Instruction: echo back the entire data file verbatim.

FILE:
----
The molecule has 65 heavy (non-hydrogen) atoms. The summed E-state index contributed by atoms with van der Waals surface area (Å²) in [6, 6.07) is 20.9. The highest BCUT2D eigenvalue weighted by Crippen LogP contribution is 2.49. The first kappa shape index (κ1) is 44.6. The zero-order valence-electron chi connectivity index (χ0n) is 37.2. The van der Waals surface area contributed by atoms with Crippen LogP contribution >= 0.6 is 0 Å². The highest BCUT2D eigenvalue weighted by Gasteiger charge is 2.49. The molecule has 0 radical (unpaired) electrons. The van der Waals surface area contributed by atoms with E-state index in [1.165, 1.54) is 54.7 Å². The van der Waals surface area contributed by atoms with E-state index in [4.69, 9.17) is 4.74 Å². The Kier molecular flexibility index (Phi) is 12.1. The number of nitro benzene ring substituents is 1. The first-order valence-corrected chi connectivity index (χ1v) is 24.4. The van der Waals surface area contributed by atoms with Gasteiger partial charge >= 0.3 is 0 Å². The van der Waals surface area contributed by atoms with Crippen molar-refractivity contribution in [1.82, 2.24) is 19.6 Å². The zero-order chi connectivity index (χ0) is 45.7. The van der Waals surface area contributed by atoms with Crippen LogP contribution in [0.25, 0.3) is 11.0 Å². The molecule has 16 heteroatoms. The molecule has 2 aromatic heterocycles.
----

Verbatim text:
The molecule has 65 heavy (non-hydrogen) atoms. The summed E-state index contributed by atoms with van der Waals surface area (Å²) in [6, 6.07) is 20.9. The highest BCUT2D eigenvalue weighted by Crippen LogP contribution is 2.49. The first kappa shape index (κ1) is 44.6. The zero-order valence-electron chi connectivity index (χ0n) is 37.2. The van der Waals surface area contributed by atoms with Crippen LogP contribution >= 0.6 is 0 Å². The highest BCUT2D eigenvalue weighted by Gasteiger charge is 2.49. The molecule has 0 radical (unpaired) electrons. The van der Waals surface area contributed by atoms with E-state index in [1.165, 1.54) is 54.7 Å². The van der Waals surface area contributed by atoms with E-state index in [4.69, 9.17) is 4.74 Å². The Kier molecular flexibility index (Phi) is 12.1. The number of nitro benzene ring substituents is 1. The first-order valence-corrected chi connectivity index (χ1v) is 24.4. The van der Waals surface area contributed by atoms with Gasteiger partial charge >= 0.3 is 0 Å². The van der Waals surface area contributed by atoms with Crippen molar-refractivity contribution in [1.82, 2.24) is 19.6 Å². The zero-order chi connectivity index (χ0) is 45.7. The van der Waals surface area contributed by atoms with Crippen LogP contribution in [0.25, 0.3) is 11.0 Å². The molecule has 16 heteroatoms. The molecule has 2 aromatic heterocycles.